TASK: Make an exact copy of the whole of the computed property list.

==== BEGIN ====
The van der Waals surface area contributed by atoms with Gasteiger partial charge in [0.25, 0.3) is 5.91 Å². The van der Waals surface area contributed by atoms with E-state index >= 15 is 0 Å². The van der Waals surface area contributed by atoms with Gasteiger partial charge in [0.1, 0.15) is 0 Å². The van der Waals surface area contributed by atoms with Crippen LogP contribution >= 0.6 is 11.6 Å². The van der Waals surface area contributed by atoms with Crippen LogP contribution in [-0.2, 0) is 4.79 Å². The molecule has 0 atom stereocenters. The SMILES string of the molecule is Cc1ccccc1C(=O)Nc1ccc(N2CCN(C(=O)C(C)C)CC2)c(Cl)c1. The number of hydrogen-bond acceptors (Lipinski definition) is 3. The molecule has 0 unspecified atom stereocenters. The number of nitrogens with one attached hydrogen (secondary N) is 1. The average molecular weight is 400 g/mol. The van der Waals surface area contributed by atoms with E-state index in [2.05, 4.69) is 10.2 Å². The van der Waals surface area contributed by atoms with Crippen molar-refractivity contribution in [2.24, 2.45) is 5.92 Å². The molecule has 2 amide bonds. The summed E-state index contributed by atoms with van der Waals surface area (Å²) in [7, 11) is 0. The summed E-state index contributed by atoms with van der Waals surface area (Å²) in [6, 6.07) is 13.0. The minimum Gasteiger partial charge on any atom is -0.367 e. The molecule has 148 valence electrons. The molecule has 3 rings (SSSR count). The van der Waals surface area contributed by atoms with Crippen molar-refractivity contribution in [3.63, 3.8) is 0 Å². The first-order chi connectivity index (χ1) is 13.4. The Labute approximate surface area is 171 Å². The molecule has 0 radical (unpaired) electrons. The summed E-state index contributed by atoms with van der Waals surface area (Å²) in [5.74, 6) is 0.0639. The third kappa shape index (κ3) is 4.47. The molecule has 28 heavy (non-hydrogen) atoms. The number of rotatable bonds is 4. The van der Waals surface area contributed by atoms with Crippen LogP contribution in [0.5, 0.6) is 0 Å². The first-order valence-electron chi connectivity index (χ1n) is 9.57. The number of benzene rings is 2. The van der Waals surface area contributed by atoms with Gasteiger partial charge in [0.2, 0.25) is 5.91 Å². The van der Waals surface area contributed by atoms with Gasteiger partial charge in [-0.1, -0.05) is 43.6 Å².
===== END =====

The van der Waals surface area contributed by atoms with Gasteiger partial charge in [0.25, 0.3) is 5.91 Å². The van der Waals surface area contributed by atoms with E-state index >= 15 is 0 Å². The van der Waals surface area contributed by atoms with Gasteiger partial charge in [0.1, 0.15) is 0 Å². The van der Waals surface area contributed by atoms with Crippen LogP contribution >= 0.6 is 11.6 Å². The van der Waals surface area contributed by atoms with Crippen LogP contribution in [-0.2, 0) is 4.79 Å². The molecule has 0 atom stereocenters. The SMILES string of the molecule is Cc1ccccc1C(=O)Nc1ccc(N2CCN(C(=O)C(C)C)CC2)c(Cl)c1. The number of hydrogen-bond acceptors (Lipinski definition) is 3. The molecule has 0 unspecified atom stereocenters. The number of nitrogens with one attached hydrogen (secondary N) is 1. The average molecular weight is 400 g/mol. The van der Waals surface area contributed by atoms with E-state index in [2.05, 4.69) is 10.2 Å². The van der Waals surface area contributed by atoms with Crippen molar-refractivity contribution in [2.24, 2.45) is 5.92 Å². The molecule has 2 amide bonds. The summed E-state index contributed by atoms with van der Waals surface area (Å²) in [7, 11) is 0. The summed E-state index contributed by atoms with van der Waals surface area (Å²) in [6, 6.07) is 13.0. The minimum Gasteiger partial charge on any atom is -0.367 e. The molecule has 148 valence electrons. The molecule has 3 rings (SSSR count). The van der Waals surface area contributed by atoms with Crippen molar-refractivity contribution in [3.63, 3.8) is 0 Å². The first-order chi connectivity index (χ1) is 13.4. The Labute approximate surface area is 171 Å². The molecule has 0 radical (unpaired) electrons. The summed E-state index contributed by atoms with van der Waals surface area (Å²) in [5.74, 6) is 0.0639. The third kappa shape index (κ3) is 4.47. The molecule has 28 heavy (non-hydrogen) atoms. The number of rotatable bonds is 4. The van der Waals surface area contributed by atoms with Crippen LogP contribution in [0.5, 0.6) is 0 Å². The first-order valence-electron chi connectivity index (χ1n) is 9.57. The number of benzene rings is 2. The van der Waals surface area contributed by atoms with Gasteiger partial charge in [0.2, 0.25) is 5.91 Å². The van der Waals surface area contributed by atoms with Gasteiger partial charge in [-0.1, -0.05) is 43.6 Å².